Estate planning is a comprehensive financial and legal strategy that ensures the orderly distribution of your assets and the management of their affairs upon their incapacity or passing. At its core, an estate plan reflects your intentions, preferences and values to safeguard your assets.
Having an estate plan is a step in the right direction, but you must update it regularly.
Change in your family’s circumstances
About 67% of Americans do not have an estate plan, so while having one may make you more prepared than most, you still need to keep it up to date. You should change your estate plan whenever you have a significant change within the family, including divorce, marriage, death or childbirth. You may also choose to revise your living will or adjust your power of attorney even in the absence of a severe medical diagnosis.
Changes in your financial situation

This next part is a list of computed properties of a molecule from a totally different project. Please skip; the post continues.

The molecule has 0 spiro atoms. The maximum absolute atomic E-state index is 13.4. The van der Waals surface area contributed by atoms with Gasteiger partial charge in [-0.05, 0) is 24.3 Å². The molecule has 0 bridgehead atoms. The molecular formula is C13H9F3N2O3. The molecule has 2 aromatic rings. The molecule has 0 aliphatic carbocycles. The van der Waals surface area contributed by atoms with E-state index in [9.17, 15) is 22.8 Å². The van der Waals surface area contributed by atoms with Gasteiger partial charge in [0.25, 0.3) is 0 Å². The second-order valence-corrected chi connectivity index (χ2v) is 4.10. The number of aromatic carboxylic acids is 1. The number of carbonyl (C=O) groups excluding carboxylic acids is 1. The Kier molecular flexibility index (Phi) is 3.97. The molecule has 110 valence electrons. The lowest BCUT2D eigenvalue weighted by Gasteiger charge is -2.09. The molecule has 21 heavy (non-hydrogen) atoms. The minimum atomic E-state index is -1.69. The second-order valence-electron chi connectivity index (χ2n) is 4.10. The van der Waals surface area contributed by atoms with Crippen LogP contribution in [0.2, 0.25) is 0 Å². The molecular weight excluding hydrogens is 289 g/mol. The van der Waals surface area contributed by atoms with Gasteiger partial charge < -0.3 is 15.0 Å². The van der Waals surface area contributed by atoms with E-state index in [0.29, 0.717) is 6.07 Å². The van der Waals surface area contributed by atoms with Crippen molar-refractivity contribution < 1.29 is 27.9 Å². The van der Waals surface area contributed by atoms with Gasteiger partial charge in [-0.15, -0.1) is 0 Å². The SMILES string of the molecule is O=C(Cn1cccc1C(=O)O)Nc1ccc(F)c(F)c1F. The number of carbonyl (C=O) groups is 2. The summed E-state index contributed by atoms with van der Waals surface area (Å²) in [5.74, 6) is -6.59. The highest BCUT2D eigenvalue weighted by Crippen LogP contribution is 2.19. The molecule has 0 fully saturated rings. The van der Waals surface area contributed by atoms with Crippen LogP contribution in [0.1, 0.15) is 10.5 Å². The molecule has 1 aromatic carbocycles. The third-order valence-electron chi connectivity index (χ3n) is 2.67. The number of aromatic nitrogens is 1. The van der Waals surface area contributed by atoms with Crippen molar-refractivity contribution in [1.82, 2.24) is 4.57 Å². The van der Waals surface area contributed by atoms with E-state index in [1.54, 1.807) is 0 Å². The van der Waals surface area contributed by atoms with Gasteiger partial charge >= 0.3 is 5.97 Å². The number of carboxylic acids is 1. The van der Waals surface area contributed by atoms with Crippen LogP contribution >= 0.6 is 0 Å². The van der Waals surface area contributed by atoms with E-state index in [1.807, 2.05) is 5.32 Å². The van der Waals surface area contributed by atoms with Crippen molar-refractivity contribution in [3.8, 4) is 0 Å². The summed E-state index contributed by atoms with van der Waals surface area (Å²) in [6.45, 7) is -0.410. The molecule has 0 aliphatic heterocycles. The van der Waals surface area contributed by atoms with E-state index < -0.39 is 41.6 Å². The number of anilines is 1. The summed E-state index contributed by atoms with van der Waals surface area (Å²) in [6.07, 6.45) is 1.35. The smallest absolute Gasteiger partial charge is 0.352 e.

Any substantial financial changes should prompt you to review the estate plan. Changes can include the following:
- Debt increase
- Income increase or decrease
To guarantee that your estate plan allocates your assets according to your intentions, it should encompass all assets.
Changes in your health
Your health is a factor in your estate plan. For instance, if you have a serious illness or condition, you may want to update your plan to include a healthcare proxy or your living will. Keep in mind that you may want to update your living will or make changes to your power of attorney without a serious diagnosis.
You do not have to experience a significant life event to make adjustments to your estate plan. Numerous individuals modify their plans as their beliefs evolve. It is essential for your plan to consistently mirror your current life.